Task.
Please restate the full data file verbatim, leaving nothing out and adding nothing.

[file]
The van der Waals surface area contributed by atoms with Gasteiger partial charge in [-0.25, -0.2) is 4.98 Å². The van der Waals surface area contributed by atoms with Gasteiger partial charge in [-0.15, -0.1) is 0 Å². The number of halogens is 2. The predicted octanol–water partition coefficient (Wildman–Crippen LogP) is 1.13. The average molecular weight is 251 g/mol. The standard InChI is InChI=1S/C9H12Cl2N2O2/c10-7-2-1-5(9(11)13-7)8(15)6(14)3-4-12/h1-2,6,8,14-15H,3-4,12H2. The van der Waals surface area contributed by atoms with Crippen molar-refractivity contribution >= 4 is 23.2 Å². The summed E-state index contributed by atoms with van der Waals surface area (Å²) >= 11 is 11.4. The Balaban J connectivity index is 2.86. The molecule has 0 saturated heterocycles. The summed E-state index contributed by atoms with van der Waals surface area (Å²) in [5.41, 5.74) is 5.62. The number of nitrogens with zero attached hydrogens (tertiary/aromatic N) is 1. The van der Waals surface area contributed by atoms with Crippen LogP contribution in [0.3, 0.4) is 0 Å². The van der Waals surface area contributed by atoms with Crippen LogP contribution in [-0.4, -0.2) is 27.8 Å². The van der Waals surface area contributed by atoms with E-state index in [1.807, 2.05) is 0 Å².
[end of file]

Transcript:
The van der Waals surface area contributed by atoms with Gasteiger partial charge in [-0.25, -0.2) is 4.98 Å². The van der Waals surface area contributed by atoms with Gasteiger partial charge in [-0.15, -0.1) is 0 Å². The number of halogens is 2. The predicted octanol–water partition coefficient (Wildman–Crippen LogP) is 1.13. The average molecular weight is 251 g/mol. The standard InChI is InChI=1S/C9H12Cl2N2O2/c10-7-2-1-5(9(11)13-7)8(15)6(14)3-4-12/h1-2,6,8,14-15H,3-4,12H2. The van der Waals surface area contributed by atoms with Crippen molar-refractivity contribution >= 4 is 23.2 Å². The summed E-state index contributed by atoms with van der Waals surface area (Å²) >= 11 is 11.4. The Balaban J connectivity index is 2.86. The molecule has 0 saturated heterocycles. The summed E-state index contributed by atoms with van der Waals surface area (Å²) in [5.41, 5.74) is 5.62. The number of nitrogens with zero attached hydrogens (tertiary/aromatic N) is 1. The van der Waals surface area contributed by atoms with Crippen LogP contribution in [0.3, 0.4) is 0 Å². The van der Waals surface area contributed by atoms with Crippen LogP contribution in [-0.4, -0.2) is 27.8 Å². The van der Waals surface area contributed by atoms with E-state index in [1.807, 2.05) is 0 Å².